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Hot and Sour Soup - Parsnips & Paleo

Updated on November 15, 2014
5 stars from 1 rating of Hot and Sour Soup

Welcome to Parsnips & Paleo

I made a discovery about three or four years ago: I love to cook. Prior to 2011 I could hardly tell you the difference between dicing and mincing, not to mention I felt like Fauna in the kitchen not knowing what any of these odd abbreviations meant.

Moving forward through time, over the course of a year I became a pretty decent cook. I began making things from memory and without really measuring many ingredients. Unfortunately, I was overweight and felt horrible. While cooking more of my meals did help a little, there was something else that I just was not "getting." After about a year, we made the switch to organic fruits and veggies, grass-fed and pasture-raised humane meats, egg, and dairy. The change was phenomenal, we felt so much better. But we still cooked with grains, wheat, and pastas, and I was still a little overweight at 5'4", 180lbs, and a size 16US.

Two years after I started cooking, and one year after we became organic, I discovered the Paleo lifestyle. It just made sense to me, and it was easy to start making the switch. Now, two years into the Paleo lifestyle, I have changed so much for the better. I became a much less picky eater (I still won't touch pickles though); my blood sugar became stable, my asthma disappeared, headaches stopped, and I had more energy and stamina than I really knew what to do with. I began to lose a lot of weight, and with all this extra energy, I started exercising more. I began to learn about gluten, GMO, and Monsanto, and how severe my allergies were to wheat, grain, and all the gluten and sugar that accompanied them.

The first year of Paleo, I lost 25lbs, about 3 inches, and was a size 10US. As of now, approaching my second Paleoversary (2 years on Paleo in January 2015), I weigh 145lbs for a total loss of 35lbs and wear a size 6-8US, for a total loss of 4 sizes.

We feel great, and we do our best to support local produce, including responsibly sourced meat and vegetables from farms and ranches that treat their animals with dignity and respect. It means so much to me to be a part of this movement and this lifestyle, and I could never go back now. I have committed.

Not to mention I no longer look like poor Fauna wondering how to properly fold eggs into a batter (of pecan or almond meal, of course!).

Cook Time

Prep time: 15 min
Cook time: 30 min
Ready in: 45 min
Yields: About 4 servings

Ingredients

  • 2 cups side pork (or other meat), sliced and browned
  • 3 1/2 cups stock or broth
  • 1 cup mushrooms, sliced
  • 1 cup carrot, shredded
  • 1/2 cup green onions, sliced
  • 1/4 cup white or rice vinegar
  • 2 tbsp soy sauce or coconut aminos
  • 2 tbsp arrowroot powder
  • 1 egg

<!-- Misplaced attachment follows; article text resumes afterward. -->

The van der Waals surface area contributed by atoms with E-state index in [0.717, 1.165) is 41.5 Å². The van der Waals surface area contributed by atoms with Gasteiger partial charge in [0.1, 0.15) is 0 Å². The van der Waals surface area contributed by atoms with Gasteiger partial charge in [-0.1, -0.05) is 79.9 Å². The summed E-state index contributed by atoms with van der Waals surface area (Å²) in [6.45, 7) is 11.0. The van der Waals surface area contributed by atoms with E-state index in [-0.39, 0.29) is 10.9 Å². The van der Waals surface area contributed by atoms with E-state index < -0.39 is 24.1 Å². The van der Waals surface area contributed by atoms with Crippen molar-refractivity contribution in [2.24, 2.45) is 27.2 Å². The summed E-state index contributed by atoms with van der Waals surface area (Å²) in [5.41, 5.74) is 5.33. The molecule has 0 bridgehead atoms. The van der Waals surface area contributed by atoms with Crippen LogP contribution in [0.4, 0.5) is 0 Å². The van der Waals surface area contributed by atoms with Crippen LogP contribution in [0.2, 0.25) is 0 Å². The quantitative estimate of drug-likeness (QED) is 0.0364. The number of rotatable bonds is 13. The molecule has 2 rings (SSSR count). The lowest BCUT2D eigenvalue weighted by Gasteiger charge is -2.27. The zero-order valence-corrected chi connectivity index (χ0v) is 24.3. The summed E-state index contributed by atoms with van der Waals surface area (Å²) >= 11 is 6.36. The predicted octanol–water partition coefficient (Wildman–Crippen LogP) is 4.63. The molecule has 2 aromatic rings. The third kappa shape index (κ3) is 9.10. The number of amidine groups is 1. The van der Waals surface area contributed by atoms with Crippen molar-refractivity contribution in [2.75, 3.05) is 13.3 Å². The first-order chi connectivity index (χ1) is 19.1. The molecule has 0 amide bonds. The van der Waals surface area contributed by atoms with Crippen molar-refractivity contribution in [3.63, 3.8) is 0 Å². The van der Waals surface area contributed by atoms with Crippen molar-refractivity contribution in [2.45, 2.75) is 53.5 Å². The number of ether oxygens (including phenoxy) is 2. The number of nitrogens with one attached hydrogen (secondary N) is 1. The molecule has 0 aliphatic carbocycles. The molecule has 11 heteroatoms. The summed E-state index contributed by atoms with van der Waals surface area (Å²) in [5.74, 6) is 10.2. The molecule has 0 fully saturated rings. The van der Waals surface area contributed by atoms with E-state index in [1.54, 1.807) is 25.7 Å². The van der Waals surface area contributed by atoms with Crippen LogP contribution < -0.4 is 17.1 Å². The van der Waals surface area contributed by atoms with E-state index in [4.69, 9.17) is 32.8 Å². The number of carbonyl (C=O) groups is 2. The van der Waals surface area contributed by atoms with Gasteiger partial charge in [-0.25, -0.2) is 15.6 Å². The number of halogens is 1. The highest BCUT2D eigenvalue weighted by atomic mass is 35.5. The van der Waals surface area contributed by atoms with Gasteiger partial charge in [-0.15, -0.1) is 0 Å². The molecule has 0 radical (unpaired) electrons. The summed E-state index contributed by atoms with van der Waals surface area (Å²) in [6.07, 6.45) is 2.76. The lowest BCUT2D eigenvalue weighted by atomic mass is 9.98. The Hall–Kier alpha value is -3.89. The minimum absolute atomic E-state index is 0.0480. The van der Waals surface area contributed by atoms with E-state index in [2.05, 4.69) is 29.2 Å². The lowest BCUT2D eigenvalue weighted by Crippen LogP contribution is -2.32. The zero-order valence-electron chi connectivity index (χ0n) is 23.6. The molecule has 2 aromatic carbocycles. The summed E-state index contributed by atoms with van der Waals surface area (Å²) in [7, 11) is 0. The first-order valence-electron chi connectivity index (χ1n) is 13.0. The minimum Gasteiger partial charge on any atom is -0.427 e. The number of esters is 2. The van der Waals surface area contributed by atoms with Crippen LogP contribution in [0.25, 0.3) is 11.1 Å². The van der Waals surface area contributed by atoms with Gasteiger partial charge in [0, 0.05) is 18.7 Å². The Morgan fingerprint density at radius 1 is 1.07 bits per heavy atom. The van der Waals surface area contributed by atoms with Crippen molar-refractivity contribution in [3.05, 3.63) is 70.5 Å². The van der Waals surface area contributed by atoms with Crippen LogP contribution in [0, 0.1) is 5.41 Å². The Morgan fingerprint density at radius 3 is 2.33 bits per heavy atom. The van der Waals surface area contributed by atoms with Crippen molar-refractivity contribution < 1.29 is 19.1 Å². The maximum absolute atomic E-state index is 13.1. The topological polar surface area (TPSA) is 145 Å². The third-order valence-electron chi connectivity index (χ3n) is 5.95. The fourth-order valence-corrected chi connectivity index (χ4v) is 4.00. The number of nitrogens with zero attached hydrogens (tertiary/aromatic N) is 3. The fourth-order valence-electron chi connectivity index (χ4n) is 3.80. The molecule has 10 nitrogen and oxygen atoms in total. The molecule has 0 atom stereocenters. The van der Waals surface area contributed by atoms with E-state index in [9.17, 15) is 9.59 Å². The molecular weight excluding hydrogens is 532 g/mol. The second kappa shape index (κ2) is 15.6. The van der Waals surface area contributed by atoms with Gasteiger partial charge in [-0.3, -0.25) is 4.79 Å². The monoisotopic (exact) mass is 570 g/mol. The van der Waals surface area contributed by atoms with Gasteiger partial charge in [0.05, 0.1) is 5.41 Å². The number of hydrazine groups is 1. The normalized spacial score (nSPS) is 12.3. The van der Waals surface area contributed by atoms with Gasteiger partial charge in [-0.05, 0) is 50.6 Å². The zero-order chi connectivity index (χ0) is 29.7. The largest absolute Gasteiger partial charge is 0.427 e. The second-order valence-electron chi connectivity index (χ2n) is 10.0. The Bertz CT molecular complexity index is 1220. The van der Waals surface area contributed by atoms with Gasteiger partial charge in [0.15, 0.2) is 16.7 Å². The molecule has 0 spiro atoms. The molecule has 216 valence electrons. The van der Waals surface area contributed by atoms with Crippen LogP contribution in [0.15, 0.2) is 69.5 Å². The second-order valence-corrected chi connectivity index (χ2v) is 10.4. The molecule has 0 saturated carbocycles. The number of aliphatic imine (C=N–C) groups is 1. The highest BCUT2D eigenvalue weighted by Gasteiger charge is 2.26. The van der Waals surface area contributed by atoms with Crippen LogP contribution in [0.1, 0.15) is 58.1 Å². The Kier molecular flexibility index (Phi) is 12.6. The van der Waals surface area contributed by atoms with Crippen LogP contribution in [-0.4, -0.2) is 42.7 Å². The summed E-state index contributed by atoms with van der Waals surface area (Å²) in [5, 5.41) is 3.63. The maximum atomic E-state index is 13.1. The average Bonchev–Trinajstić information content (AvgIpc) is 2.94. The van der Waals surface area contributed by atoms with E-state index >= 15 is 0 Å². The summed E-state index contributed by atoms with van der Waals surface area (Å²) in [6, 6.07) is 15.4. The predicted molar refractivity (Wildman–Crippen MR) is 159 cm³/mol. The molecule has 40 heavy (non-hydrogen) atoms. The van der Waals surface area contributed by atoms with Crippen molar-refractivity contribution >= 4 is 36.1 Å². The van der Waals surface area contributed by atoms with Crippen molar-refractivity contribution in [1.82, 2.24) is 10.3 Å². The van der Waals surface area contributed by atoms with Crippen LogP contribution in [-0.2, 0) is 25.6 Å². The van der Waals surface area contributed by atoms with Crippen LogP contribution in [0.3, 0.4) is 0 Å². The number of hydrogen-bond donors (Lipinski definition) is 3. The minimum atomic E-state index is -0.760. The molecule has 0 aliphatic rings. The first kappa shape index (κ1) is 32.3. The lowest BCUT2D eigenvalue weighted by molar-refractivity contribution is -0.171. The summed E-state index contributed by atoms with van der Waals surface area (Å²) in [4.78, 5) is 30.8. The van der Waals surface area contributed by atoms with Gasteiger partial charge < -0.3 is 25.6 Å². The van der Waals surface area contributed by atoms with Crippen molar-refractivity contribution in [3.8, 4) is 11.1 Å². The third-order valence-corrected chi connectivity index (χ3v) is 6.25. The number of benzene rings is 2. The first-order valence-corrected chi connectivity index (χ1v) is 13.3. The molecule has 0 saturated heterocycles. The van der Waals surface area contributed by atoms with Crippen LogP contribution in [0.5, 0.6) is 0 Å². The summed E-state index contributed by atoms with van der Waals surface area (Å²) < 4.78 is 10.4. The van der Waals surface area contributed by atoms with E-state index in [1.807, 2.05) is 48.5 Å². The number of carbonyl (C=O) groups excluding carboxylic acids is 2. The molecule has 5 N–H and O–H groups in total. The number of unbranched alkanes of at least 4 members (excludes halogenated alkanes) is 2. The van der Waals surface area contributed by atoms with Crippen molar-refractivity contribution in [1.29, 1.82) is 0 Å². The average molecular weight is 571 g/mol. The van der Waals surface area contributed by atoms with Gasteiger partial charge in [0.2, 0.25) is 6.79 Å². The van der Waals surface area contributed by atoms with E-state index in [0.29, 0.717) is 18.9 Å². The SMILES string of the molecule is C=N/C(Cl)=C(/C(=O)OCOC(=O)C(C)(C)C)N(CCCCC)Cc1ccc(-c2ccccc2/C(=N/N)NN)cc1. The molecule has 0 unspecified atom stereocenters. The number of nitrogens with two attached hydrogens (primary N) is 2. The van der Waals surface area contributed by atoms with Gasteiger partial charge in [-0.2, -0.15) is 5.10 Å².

• sesame oil
  • ginger
  • black pepper
sliced mushrooms
sliced mushrooms
carrot and green onion
carrot and green onion
cooked side meat
cooked side meat

For this recipe, you can use just about any kind of meat you prefer. The original recipe used shrimp, but I've used scallops and shredded chicken. This particular instance we had about 2 lbs of pasture-raised pork side meat in the freezer and not much to do with it, so I decided to throw it in the mix and see what came out. I also was fresh out of shiitake mushrooms so I had to use some small white mushrooms. Shiitakes taste better with this recipe, but really any mushroom will work.

All of my fresh ingredients are organic or gluten-free. If you're a Paleo purist, feel free to substitute the soy sauce for coconut aminos. Even with my soy and gluten allergies, a little soy sauce usually doesn't affect me terribly.

  1. Prepare your ingredients. Slice or shred the meat into bite-sized pieces or strips, if desired, and brown the meat slightly in a skillet. Slice mushrooms, onions, and shred carrots. Keep mushrooms separate and set ingredients aside.
  2. In a large saucepan, heat sesame oil and sauté the mushrooms until tender. Add stock, vinegar, and soy sauce. Bring to a boil and reduce heat; let simmer for a few minutes (about 2 or 3).
  3. Sprinkle ginger (about 1 tbsp) and some black pepper (about 1/2 tsp). Stir in meat and add more ginger and pepper to taste. If you prefer really spicy soup, add more! If you prefer it more mild, stick with 1 tbsp ginger and 1/2 tsp black pepper.
  4. Add water gradually to the arrowroot to make a thin paste. Add to the soup, bring to boiling and reduce heat. Let simmer. The soup won't get terribly thick, so you can skip this step if you wish. Simmer for at least 10 minutes, but you can let it simmer for as long as you want or need (such as if you're trying to keep the kitten from eating your other ingredients, or you're trying to monitor the fireplace in the other room).
  5. However long you decide to let the soup simmer, add your carrots and onions about 10 minutes prior to serving. When you're ready to serve, whisk the egg in a measuring cup and gradually pour into the soup while stirring. This will cook the egg and help mix it in with the other ingredients.
You should be able to see the cooked egg floating and mixed in with the rest of the ingredients
You should be able to see the cooked egg floating and mixed in with the rest of the ingredients

Final Note

This recipe makes about 4 servings- feel free to add or subtract the amounts to fit your needs. For a thicker soup, add more meat and veggies. For a veggie-only dish, you can probably add some daikon. For a thinner soup, just cut the meat and veggies back a little.

I do hope you enjoy! Please rate, comment and share so I know how I'm doing!

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